Nutrient recycling by fish can be an important part of nutrient cycles in both freshwater and marine ecosystems. As a result, understanding the mechanisms that influence excretion elemental ratios of fish is of great importance to a complete understanding of aquatic nutrient cycles. As fish consume a wide range of diets that differ in elemental composition, stoichiometric theory can inform predictions about dietary effects on excretion ratios.
We conducted a meta-analysis to test the effects of diet elemental composition on consumption and nutrient excretion by fish. We examined the relationship between consumption rate and diet N : P across all laboratory studies and calculated effect sizes for each excretion metric to test for significant effects.
Consumption rate of N, but not P, was significantly negatively affected by diet N : P. Effect sizes of diet elemental composition on consumption-specific excretion N, P and N : P in laboratory studies were all significantly different from 0, but effect size for raw excretion N : P was not significantly different from zero in laboratory or field surveys.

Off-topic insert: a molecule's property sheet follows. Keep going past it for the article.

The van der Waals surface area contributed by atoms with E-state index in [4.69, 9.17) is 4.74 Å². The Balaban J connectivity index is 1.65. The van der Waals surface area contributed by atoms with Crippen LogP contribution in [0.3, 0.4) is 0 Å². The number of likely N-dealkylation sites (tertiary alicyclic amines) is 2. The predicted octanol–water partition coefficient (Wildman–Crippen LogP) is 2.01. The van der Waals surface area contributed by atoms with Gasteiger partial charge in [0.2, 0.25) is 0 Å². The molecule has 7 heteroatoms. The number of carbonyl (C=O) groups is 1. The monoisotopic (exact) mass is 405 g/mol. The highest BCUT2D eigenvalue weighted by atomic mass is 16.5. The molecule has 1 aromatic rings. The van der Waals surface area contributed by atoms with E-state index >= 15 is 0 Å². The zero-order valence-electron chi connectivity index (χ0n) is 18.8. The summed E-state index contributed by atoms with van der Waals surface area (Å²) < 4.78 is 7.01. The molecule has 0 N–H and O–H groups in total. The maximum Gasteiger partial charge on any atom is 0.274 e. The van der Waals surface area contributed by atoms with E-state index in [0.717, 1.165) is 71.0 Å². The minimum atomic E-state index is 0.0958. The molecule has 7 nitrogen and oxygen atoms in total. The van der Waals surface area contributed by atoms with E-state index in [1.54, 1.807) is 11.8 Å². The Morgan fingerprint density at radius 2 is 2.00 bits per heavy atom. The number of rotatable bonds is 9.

Our results highlight the importance of having a mechanistic understanding of the drivers of consumer excretion rates and ratios. We suggest that more research is needed on how consumption and assimilation efficiency vary with N : P and in natural ecosystems in order to further understand mechanistic processes in consumer-driven nutrient recycling.

Contributors

Created

Date Created
  • 2015-03-01

150816-Thumbnail Image.png

Locust outbreaks and migration in the Asian steppe: the influence of land management practices and host plant nutrient status

Description

Land management practices such as domestic animal grazing can alter plant communities via changes in soil structure and chemistry, species composition, and plant nutrient content. These changes can affect the